# How many outcomes are in this situation

• kevinf
In summary: So b) would be asking for the number of sequences where each choice is a unique bin number. However, because there are only 5 balls and each has a 1/5 probability of being in any bin, the answer is 5^10.

#### kevinf

i just want to check if my answer is correct.

10 distinct balls are to be tossed, one at a time, intto 5 distinct bins. find the number of possible outcomes the following case.

a) an outcome records only the identity of the bin for each toss (no record of the ball tossed)

b) an outcome records the identity of each ball and its bin (no record of the order in which balls are tossed)

wouldn't the answer be 5^10? since each ball has 10 possible bins that it can be tossed into and there are 5 balls so 5^10?

for b would it be the same answer as a?

thanks

kevinf said:
i just want to check if my answer is correct.

10 distinct balls are to be tossed, one at a time, intto 5 distinct bins. find the number of possible outcomes the following case.

a) an outcome records only the identity of the bin for each toss (no record of the ball tossed)

b) an outcome records the identity of each ball and its bin (no record of the order in which balls are tossed)

wouldn't the answer be 5^10? since each ball has 10 possible bins that it can be tossed into and there are 5 balls so 5^10?

for b would it be the same answer as a?

thanks

You're correct.

An easy way to reason for this problem is to consider that:

a) Every ball is independent from the others
b) There are five choices per ball. (ie P(A) = 1/5)

Because of the independence P(A and B) = P(A)P(B)

If you didn't have independence then it would not work out this way.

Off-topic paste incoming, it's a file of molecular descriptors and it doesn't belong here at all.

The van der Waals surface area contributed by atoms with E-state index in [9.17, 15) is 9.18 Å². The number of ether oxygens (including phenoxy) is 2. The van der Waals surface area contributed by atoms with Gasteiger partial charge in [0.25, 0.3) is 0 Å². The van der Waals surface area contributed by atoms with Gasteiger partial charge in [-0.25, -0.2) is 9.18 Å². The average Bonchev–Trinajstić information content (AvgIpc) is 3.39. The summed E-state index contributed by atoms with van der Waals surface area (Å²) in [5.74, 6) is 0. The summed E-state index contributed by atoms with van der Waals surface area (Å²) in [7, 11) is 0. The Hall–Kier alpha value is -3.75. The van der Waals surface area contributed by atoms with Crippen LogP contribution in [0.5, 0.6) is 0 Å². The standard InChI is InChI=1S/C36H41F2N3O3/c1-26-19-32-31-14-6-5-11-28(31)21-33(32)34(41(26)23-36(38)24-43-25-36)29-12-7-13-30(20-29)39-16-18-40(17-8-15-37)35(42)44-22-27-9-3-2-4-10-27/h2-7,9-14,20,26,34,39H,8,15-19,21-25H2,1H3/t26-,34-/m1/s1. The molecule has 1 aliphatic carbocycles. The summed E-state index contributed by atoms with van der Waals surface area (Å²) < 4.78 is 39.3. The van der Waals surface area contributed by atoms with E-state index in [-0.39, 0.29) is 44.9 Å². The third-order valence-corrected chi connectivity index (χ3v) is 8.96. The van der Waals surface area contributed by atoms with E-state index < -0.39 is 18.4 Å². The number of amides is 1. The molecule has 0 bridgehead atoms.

Also you said there are 10 possible bins when there are only five. For each ball you only have 5 bins and a 1/5 probability for each ball to land in any bin for each bin assuming equally likely probability.

kevinf said:
i just want to check if my answer is correct.

10 distinct balls are to be tossed, one at a time, intto 5 distinct bins. find the number of possible outcomes the following case.

a) an outcome records only the identity of the bin for each toss (no record of the ball tossed)

b) an outcome records the identity of each ball and its bin (no record of the order in which balls are tossed)

wouldn't the answer be 5^10? since each ball has 10 possible bins that it can be tossed into and there are 5 balls so 5^10?

for b would it be the same answer as a?

thanks

Hi Kevinf,

It's a matter of interpretation of the problem statement, but I agree with you on b) but not a). It seems to me that a) is asking for the number of sequences of 10 choices where you have 2 possibilities for each choice. For example, if the bins are A and B, a possible sequence would be ABBABBBAA.

## 1. How do you determine the number of outcomes in a situation?

The number of outcomes in a situation can be determined by using the fundamental counting principle. This principle states that if there are n possible outcomes for one event and m possible outcomes for a second event, then there are n x m possible outcomes for both events combined.

## 2. Can you give an example of a situation with multiple outcomes?

Yes, a simple example would be flipping a coin. There are two possible outcomes, heads or tails. Another example could be rolling a six-sided die, which has six possible outcomes, each corresponding to a different number.

## 3. Are there any situations where the number of outcomes is infinite?

Yes, there are some situations where the number of outcomes is infinite. For example, if you are flipping a coin continuously, there are infinite possibilities for the number of heads and tails that can occur.

## 4. Can the number of outcomes change in the same situation?

No, the number of outcomes in a situation is determined by the variables involved and will not change unless those variables change. For example, if you are flipping a coin, there will always be two possible outcomes, regardless of how many times you flip it.

## 5. How does the number of outcomes affect the probability of an event occurring?

The number of outcomes has a direct impact on the probability of an event occurring. The probability of an event is calculated by dividing the number of favorable outcomes by the total number of possible outcomes. The more outcomes there are, the lower the probability of a specific outcome occurring.